Monday, Sunday is a debut novel written by Fenton Grace, but this uncommon love triangle drama is a bold first. Its controversial topic may disturb many readers, but what is literature for? Good literature should provoke our thinking and this novel does that well. Readers will be swirled in a vortex of their own and of Laney Secord, the main protagonist’s thoughts. Similar to hers, the reader’s thoughts probably wouldn’t be easy. So many things have happened in Laney’s life in just a week, starting one Monday, when Chris, a sixteen-years-old boy stops by her door soliciting for his Boy Scout trip to Mount Rushmore. The every day boring routine of this beautiful thirty-two, blonde, unemployed widow rapidly turns to an avalanche when she allows this boy to kiss her. The kiss leads to Laney’s intimate relationship with the boy and his divorced father. All three of them demonstrate strong feelings, but can it be love? If it isn’t love and this is just a manipulation, which person is manipulated by whom?
“She had no one to blame but herself.”
Readers will learn as the book goes on that this is not the first time that Laney has followed her sudden, not necessarily sexual, desires. Although being a widow and having a seven-years-old son, Laney often behaves on an impulse, like a spoiled toddler who wants his parents to buy him a toy immediately. Overwhelming scrutinizing and self-analysis doesn’t help Laney in making good judgments. Falling apart, she is full of guilt, but is unable to answer to surrounding her people how she could do what she does. If Laney seems to be so immature, then maybe Chris is the right person for her?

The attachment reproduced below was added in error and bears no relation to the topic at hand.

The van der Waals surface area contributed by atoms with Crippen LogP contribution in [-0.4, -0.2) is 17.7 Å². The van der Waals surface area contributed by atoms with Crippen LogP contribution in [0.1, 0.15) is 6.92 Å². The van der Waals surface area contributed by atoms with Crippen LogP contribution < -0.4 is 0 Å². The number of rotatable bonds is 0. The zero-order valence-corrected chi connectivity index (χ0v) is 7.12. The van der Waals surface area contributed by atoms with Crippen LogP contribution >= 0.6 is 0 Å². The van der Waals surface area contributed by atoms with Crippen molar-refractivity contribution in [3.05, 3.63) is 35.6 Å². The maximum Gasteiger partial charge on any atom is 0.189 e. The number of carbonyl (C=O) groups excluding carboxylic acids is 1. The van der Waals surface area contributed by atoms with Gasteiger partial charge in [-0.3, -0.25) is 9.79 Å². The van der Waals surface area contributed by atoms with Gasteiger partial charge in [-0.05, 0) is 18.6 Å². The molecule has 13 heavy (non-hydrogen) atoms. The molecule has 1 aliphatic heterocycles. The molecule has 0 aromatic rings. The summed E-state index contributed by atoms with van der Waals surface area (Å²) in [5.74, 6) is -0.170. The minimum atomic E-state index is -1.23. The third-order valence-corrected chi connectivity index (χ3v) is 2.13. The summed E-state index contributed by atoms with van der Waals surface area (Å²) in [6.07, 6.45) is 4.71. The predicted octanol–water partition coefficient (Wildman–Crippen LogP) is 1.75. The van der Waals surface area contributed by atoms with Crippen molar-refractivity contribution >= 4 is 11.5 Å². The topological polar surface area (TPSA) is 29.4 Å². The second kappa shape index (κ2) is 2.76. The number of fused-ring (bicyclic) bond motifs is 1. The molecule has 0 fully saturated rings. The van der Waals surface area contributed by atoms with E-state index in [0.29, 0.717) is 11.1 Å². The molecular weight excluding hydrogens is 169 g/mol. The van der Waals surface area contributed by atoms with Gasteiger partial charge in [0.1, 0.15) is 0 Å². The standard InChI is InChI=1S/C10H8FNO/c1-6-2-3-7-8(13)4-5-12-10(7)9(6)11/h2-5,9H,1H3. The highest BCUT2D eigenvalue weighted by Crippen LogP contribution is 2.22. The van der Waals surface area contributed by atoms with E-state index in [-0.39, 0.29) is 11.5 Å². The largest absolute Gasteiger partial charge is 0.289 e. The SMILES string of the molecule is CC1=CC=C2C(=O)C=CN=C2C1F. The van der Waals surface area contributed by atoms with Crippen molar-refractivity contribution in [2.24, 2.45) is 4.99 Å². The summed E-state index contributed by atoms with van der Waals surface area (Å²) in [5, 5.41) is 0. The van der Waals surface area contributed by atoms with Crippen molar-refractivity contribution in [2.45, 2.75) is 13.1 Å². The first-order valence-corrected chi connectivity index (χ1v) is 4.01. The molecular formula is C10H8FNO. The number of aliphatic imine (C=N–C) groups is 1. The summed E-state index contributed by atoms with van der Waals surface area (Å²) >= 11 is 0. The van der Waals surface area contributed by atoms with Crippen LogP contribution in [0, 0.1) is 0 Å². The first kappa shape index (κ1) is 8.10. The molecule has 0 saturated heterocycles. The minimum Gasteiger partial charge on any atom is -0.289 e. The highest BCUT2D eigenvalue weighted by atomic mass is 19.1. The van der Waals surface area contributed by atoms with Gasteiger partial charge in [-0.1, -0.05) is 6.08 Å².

From time to time reports of similar scandalous love affairs hold front pages of the newspapers, and like many of them Laney’s story doesn’t have happy ending. In her selfishness Laney can’t foresee real consequences of her actions, but how would you deal with the mess of Laney’s feelings and decisions? Like everyone she just wanted to be alive, needed, and loved. Would you ever think she could be proud of herself? Would you ever feel empathy for her?
[signoff predefined=”Sponsored Review Program” icon=”book”][/signoff]